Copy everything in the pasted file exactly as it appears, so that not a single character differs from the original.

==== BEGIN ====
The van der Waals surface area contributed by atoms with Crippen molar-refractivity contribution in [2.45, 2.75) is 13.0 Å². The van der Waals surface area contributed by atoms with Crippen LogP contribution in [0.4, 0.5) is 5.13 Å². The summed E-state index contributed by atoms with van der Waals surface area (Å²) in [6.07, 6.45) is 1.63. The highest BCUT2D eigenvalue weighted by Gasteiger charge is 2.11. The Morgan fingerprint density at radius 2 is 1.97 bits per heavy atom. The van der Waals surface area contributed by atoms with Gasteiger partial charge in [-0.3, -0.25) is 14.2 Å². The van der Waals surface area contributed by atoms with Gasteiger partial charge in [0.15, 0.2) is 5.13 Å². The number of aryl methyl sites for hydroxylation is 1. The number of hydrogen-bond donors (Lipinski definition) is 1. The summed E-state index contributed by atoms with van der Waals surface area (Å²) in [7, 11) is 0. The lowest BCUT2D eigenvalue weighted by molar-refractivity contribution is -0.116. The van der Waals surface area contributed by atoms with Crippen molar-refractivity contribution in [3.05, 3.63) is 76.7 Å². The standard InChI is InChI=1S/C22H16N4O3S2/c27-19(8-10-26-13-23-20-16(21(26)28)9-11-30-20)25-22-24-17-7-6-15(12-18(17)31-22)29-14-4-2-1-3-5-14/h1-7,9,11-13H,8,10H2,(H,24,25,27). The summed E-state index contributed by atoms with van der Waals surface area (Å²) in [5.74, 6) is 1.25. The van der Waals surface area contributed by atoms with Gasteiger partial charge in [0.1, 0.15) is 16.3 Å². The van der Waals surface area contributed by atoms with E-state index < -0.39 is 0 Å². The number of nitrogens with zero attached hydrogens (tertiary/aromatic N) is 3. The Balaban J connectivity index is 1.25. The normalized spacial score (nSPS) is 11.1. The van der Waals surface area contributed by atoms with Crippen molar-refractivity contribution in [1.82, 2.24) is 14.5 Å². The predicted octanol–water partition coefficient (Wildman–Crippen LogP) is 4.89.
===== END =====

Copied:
The van der Waals surface area contributed by atoms with Crippen molar-refractivity contribution in [2.45, 2.75) is 13.0 Å². The van der Waals surface area contributed by atoms with Crippen LogP contribution in [0.4, 0.5) is 5.13 Å². The summed E-state index contributed by atoms with van der Waals surface area (Å²) in [6.07, 6.45) is 1.63. The highest BCUT2D eigenvalue weighted by Gasteiger charge is 2.11. The Morgan fingerprint density at radius 2 is 1.97 bits per heavy atom. The van der Waals surface area contributed by atoms with Gasteiger partial charge in [-0.3, -0.25) is 14.2 Å². The van der Waals surface area contributed by atoms with Gasteiger partial charge in [0.15, 0.2) is 5.13 Å². The number of aryl methyl sites for hydroxylation is 1. The number of hydrogen-bond donors (Lipinski definition) is 1. The summed E-state index contributed by atoms with van der Waals surface area (Å²) in [7, 11) is 0. The lowest BCUT2D eigenvalue weighted by molar-refractivity contribution is -0.116. The van der Waals surface area contributed by atoms with Crippen molar-refractivity contribution in [3.05, 3.63) is 76.7 Å². The standard InChI is InChI=1S/C22H16N4O3S2/c27-19(8-10-26-13-23-20-16(21(26)28)9-11-30-20)25-22-24-17-7-6-15(12-18(17)31-22)29-14-4-2-1-3-5-14/h1-7,9,11-13H,8,10H2,(H,24,25,27). The summed E-state index contributed by atoms with van der Waals surface area (Å²) in [5.74, 6) is 1.25. The van der Waals surface area contributed by atoms with Gasteiger partial charge in [0.1, 0.15) is 16.3 Å². The van der Waals surface area contributed by atoms with E-state index < -0.39 is 0 Å². The number of nitrogens with zero attached hydrogens (tertiary/aromatic N) is 3. The Balaban J connectivity index is 1.25. The normalized spacial score (nSPS) is 11.1. The van der Waals surface area contributed by atoms with Crippen molar-refractivity contribution in [1.82, 2.24) is 14.5 Å². The predicted octanol–water partition coefficient (Wildman–Crippen LogP) is 4.89.